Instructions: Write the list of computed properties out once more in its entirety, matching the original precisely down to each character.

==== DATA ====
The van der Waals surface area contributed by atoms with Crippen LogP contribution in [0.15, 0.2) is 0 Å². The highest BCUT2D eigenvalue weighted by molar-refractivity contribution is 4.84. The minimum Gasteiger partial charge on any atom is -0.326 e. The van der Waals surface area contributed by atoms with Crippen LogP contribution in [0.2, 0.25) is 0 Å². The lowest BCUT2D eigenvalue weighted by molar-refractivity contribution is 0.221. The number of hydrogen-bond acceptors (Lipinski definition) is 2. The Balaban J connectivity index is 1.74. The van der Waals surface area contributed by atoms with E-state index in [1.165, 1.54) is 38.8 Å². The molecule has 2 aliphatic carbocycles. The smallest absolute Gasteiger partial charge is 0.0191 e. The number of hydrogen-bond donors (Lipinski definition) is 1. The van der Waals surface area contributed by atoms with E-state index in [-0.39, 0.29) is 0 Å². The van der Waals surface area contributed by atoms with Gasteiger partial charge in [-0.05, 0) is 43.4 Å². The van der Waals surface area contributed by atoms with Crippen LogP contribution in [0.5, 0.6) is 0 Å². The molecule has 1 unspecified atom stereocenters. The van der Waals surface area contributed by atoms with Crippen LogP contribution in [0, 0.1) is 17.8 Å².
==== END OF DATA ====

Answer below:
The van der Waals surface area contributed by atoms with Crippen LogP contribution in [0.15, 0.2) is 0 Å². The highest BCUT2D eigenvalue weighted by molar-refractivity contribution is 4.84. The minimum Gasteiger partial charge on any atom is -0.326 e. The van der Waals surface area contributed by atoms with Crippen LogP contribution in [0.2, 0.25) is 0 Å². The lowest BCUT2D eigenvalue weighted by molar-refractivity contribution is 0.221. The number of hydrogen-bond acceptors (Lipinski definition) is 2. The Balaban J connectivity index is 1.74. The van der Waals surface area contributed by atoms with E-state index in [1.165, 1.54) is 38.8 Å². The molecule has 2 aliphatic carbocycles. The smallest absolute Gasteiger partial charge is 0.0191 e. The number of hydrogen-bond donors (Lipinski definition) is 1. The van der Waals surface area contributed by atoms with E-state index in [-0.39, 0.29) is 0 Å². The van der Waals surface area contributed by atoms with Gasteiger partial charge in [-0.05, 0) is 43.4 Å². The van der Waals surface area contributed by atoms with Crippen LogP contribution in [0.5, 0.6) is 0 Å². The molecule has 1 unspecified atom stereocenters. The van der Waals surface area contributed by atoms with Crippen LogP contribution in [0, 0.1) is 17.8 Å².